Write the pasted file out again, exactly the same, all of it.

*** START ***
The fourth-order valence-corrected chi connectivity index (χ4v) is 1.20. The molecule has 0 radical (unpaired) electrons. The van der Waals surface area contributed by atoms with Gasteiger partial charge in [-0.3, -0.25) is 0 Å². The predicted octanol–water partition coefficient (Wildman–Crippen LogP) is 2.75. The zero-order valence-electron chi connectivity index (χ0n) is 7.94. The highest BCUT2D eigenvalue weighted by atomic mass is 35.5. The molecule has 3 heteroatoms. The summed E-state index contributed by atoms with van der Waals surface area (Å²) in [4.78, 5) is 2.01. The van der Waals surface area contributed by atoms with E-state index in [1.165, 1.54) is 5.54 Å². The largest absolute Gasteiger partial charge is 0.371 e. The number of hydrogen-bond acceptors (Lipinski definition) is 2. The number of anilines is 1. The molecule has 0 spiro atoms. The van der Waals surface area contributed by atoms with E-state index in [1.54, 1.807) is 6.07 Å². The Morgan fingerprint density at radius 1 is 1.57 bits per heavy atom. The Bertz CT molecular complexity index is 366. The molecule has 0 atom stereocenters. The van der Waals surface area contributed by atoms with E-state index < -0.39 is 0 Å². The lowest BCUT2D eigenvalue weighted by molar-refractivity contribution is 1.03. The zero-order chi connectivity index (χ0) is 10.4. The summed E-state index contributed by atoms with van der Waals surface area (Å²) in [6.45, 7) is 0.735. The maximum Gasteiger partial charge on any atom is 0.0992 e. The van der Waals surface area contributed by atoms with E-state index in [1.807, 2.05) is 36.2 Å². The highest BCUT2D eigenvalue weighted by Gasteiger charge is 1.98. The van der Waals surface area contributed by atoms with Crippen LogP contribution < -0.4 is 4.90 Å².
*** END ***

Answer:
The fourth-order valence-corrected chi connectivity index (χ4v) is 1.20. The molecule has 0 radical (unpaired) electrons. The van der Waals surface area contributed by atoms with Gasteiger partial charge in [-0.3, -0.25) is 0 Å². The predicted octanol–water partition coefficient (Wildman–Crippen LogP) is 2.75. The zero-order valence-electron chi connectivity index (χ0n) is 7.94. The highest BCUT2D eigenvalue weighted by atomic mass is 35.5. The molecule has 3 heteroatoms. The summed E-state index contributed by atoms with van der Waals surface area (Å²) in [4.78, 5) is 2.01. The van der Waals surface area contributed by atoms with E-state index in [1.165, 1.54) is 5.54 Å². The largest absolute Gasteiger partial charge is 0.371 e. The number of hydrogen-bond acceptors (Lipinski definition) is 2. The number of anilines is 1. The molecule has 0 spiro atoms. The van der Waals surface area contributed by atoms with E-state index in [1.54, 1.807) is 6.07 Å². The Morgan fingerprint density at radius 1 is 1.57 bits per heavy atom. The Bertz CT molecular complexity index is 366. The molecule has 0 atom stereocenters. The van der Waals surface area contributed by atoms with E-state index < -0.39 is 0 Å². The lowest BCUT2D eigenvalue weighted by molar-refractivity contribution is 1.03. The zero-order chi connectivity index (χ0) is 10.4. The summed E-state index contributed by atoms with van der Waals surface area (Å²) in [6.45, 7) is 0.735. The maximum Gasteiger partial charge on any atom is 0.0992 e. The van der Waals surface area contributed by atoms with E-state index in [1.807, 2.05) is 36.2 Å². The highest BCUT2D eigenvalue weighted by Gasteiger charge is 1.98. The van der Waals surface area contributed by atoms with Crippen LogP contribution < -0.4 is 4.90 Å².